It is true that prior to the expiration of the policy on April 20, 1975 the plaintiff insurance company sent a notice to the Kleins showing the amount due for the renewal of the policy to be $309 for the next 12 months and showing that said payment was due on or before April 20, 1975. What is more, such notice and a second notice stated: "Failure to pay within the time allowed terminates the policy effective as of the preceding policy period" (i.e., April 20, 1975).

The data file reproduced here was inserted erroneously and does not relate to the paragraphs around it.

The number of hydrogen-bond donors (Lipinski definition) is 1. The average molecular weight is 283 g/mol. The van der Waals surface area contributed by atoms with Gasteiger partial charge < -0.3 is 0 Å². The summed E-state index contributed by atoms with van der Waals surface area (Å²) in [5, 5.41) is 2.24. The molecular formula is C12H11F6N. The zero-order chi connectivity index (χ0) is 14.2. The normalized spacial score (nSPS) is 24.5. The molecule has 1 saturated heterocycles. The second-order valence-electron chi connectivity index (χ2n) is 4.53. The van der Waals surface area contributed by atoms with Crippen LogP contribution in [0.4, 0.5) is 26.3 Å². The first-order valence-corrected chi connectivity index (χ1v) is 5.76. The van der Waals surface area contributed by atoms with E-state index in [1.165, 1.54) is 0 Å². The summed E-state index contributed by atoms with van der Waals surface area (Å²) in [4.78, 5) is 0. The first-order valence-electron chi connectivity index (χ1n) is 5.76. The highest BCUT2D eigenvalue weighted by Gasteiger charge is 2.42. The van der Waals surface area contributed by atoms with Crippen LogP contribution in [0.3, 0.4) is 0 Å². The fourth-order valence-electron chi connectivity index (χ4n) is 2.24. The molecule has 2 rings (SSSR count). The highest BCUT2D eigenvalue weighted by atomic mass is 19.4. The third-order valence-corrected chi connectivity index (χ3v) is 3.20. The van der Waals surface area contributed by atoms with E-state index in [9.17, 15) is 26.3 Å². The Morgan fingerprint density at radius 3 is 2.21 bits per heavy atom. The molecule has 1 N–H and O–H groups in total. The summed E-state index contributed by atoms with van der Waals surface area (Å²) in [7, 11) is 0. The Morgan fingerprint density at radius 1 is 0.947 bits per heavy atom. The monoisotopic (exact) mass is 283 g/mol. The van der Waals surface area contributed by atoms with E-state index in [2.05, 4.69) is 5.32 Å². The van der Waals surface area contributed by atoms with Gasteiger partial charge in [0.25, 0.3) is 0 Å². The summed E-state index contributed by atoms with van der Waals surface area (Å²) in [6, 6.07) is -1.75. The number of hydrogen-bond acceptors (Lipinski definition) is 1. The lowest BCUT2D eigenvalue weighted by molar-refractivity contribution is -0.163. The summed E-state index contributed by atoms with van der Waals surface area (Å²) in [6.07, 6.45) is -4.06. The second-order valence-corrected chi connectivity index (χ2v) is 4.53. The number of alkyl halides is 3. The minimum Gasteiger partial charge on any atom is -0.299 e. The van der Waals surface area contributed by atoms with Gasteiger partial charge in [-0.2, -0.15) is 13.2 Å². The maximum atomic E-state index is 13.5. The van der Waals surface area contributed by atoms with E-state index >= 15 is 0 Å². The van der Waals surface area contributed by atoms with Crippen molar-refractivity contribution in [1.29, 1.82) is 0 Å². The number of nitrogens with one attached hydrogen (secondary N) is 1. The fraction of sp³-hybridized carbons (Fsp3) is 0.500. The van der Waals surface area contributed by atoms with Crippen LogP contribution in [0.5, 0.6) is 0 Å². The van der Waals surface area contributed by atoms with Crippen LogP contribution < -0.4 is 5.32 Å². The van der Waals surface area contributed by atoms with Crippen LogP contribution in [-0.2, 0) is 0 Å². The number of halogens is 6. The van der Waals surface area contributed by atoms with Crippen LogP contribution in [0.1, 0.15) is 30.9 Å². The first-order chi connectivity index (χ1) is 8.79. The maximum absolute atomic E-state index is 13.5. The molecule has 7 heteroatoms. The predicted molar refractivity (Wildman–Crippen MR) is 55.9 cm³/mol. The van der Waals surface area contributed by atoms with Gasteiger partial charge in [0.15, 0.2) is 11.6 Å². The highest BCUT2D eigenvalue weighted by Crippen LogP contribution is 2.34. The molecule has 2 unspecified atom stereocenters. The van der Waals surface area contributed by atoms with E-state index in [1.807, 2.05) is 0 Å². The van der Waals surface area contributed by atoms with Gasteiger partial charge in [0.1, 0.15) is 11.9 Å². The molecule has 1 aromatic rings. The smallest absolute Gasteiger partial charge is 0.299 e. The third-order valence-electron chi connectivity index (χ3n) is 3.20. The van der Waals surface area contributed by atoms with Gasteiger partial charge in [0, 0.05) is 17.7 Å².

If common-law principles were applicable the insurer could properly argue that inasmuch as prepayment of the premium was a condition precedent to a renewal of the policy, the insurer is not bound by a renewal in the absence of such payment. However, common-law principles have been superseded by the provisions of section 313. As the Appellate Division stated in the Teeter case ( 9 A.D.2d 176, 181, supra): "Once a certificate of insurance * * * has been issued by the insurance company and filed with the Commissioner the contract of insurance ceases to be a private contract between the parties. A supervening public interest then attaches and restricts the rights of the parties in accordance with the statutory provisions. Many common-law contractual rights are restricted by the statute. Thus, for example, there is, at common law, the absolute right to refuse to renew a policy upon the expiration of its term but this is restricted by the statute so that the policy continues in force after its expiration date without a renewal, unless and until notice of termination is given in accordance with the statute."